FEB 12, 2016 10:02 AM PST

Exercise + meditation rein in negative thoughts

Young adults who suffer from depression saw a 40 percent reduction in symptoms when they did meditation and aerobic exercise two times a week for just two months, research shows.
 
Scientists have known for a while that both of these activities alone can help with depression," says Tracey Shors. "But this study suggests that when done together, there is a striking improvement in depressive symptoms along with increases in synchronized brain activity.

“We are excited by the findings because we saw such a meaningful improvement in both clinically depressed and non-depressed students,” says Brandon Alderman, assistant professor in the exercise science and sports studies department at Rutgers University. “It is the first time that both of these two behavioral therapies have been looked at together for dealing with depression.”

The findings show that a combination of mental and physical training (MAP) enabled those with major depressive disorder to not to let problems or negative thoughts overwhelm them.

“Scientists have known for a while that both of these activities alone can help with depression,” says Tracey Shors, professor in the psychology department and Center for Collaborative Neuroscience. “But this study suggests that when done together, there is a striking improvement in depressive symptoms along with increases in synchronized brain activity.”

The men and women were recruited from a university counseling and psychiatric services clinic. Those who completed the eight-week program—22 suffering with depression and 30 mentally healthy students—reported fewer depressive symptoms and said they didn’t spend as much time worrying about negative situations taking place in their lives as they did before the study began.

MAP training was also provided to young mothers who had been homeless but were living at a residential treatment facility when they began the study. The women involved in the research exhibited severe depressive symptoms and elevated anxiety levels at the beginning. But at the end of the eight weeks, they too, reported that their depression and anxiety had eased, they felt more motivated, and they were able to focus more positively on their lives.

Depression often occurs in adolescence or young adulthood. Until recently, the most common treatment for depression has been psychotropic medications that influence brain chemicals and regulate emotions and thought patterns along with talk therapy that can work but takes considerable time and commitment on the part of the patient.

Participants in the new study, that is published in the journal Translational Psychiatry, began with 30 minutes of focused attention meditation followed by 30 minutes of aerobic exercise. They were told that if their thoughts drifted to the past or the future they should refocus on their breathing—enabling those with depression to accept moment-to-moment changes in attention.

Even though neurogenesis cannot be monitored in humans, scientists have shown in animal models that aerobic exercise increases the number of new neurons and effortful learning keeps a significant number of those cells alive, Shors says.

The idea for the human intervention came from laboratory studies, with the main goal of helping individuals acquire new skills so that they can learn to recover from stressful life events.  By learning to focus their attention and exercise, people who are fighting depression can acquire new cognitive skills that can help them process information and reduce the overwhelming recollection of memories from the past, Shors says.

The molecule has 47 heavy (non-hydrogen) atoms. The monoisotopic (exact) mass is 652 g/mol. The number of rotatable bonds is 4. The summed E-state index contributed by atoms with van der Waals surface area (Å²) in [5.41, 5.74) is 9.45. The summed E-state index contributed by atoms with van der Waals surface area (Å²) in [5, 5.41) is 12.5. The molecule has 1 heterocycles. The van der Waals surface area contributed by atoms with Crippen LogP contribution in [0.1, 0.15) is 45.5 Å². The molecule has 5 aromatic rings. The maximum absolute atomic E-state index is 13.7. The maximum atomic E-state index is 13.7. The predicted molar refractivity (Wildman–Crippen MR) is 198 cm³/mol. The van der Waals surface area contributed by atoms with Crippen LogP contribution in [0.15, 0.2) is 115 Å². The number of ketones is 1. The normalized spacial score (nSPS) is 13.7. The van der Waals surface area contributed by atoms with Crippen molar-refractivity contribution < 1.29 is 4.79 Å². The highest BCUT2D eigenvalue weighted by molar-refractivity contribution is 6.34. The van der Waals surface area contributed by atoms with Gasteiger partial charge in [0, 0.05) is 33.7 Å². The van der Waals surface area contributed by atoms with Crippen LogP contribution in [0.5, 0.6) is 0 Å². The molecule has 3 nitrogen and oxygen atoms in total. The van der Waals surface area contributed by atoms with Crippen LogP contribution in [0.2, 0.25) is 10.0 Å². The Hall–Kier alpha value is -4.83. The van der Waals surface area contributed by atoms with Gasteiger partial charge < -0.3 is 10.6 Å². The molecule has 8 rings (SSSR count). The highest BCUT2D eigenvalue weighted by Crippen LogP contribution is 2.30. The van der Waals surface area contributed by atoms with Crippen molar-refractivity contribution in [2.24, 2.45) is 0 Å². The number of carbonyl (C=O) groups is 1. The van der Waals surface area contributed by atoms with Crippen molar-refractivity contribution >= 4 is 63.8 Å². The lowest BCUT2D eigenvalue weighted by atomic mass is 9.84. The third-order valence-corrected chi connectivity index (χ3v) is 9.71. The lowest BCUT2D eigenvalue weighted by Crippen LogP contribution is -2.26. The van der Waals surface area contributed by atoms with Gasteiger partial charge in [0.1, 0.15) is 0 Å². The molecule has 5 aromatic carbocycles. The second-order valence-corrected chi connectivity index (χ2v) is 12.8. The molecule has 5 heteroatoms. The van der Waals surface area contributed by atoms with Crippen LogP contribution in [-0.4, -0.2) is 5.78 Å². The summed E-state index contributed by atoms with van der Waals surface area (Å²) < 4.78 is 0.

“We know these therapies can be practiced over a lifetime and that they will be effective in improving mental and cognitive health,” says Alderman. “The good news is that this intervention can be practiced by anyone at any time and at no cost.”

Source: Rutgers University

This article was originally posted on futurity.org.
About the Author
  • Futurity features the latest discoveries by scientists at top research universities in the US, UK, Canada, Europe, Asia, and Australia. The nonprofit site, which launched in 2009, is supported solely by its university partners (listed below) in an effort to share research news directly with the public.
You May Also Like
SEP 22, 2019
Health & Medicine
SEP 22, 2019
Don't touch the thermostat! Study shows how temperature impacts productivity and cognitive performance.
A new study from USC may have upped the stakes of office thermostat battles. The results of a study recently published in PLOS ONE demonstrated that temper...
SEP 22, 2019
Health & Medicine
SEP 22, 2019
Healthy lifestyle can counter genetic risk of dementia
According to new research, a good diet and regular exercise don't just help you lose weight. Two studies presented at the annual Alzheimer's Associ...
SEP 22, 2019
Genetics & Genomics
SEP 22, 2019
Is Autism Really 81% Genetic?
A condition that affects 1 in 37 boys and 1 in 151 girls in the US, research is fast-showing that genetics account for 81% of the risk factor for someone t...
SEP 22, 2019
Genetics & Genomics
SEP 22, 2019
How Wolves Evolved into Dogs
Wolves and dogs share 99.9% of their DNA. Technically still the same species, they can also produce healthy offspring. But having said that, there’s ...
SEP 22, 2019
Drug Discovery & Development
SEP 22, 2019
Can FDA Approved Ketamine Drug Spravato Really Treat Depression?
President Trump is allegedly in support of a new drug to combat depression. He even urged the Department of Veterans Affairs to purchase it and “get ...
SEP 22, 2019
Cell & Molecular Biology
SEP 22, 2019
A High-fat Diet Can Trigger Changes in the Brain
We all need some fat in our diets, but eating excess amounts of unhealthy fat has been linked to poor health outcomes....
Loading Comments...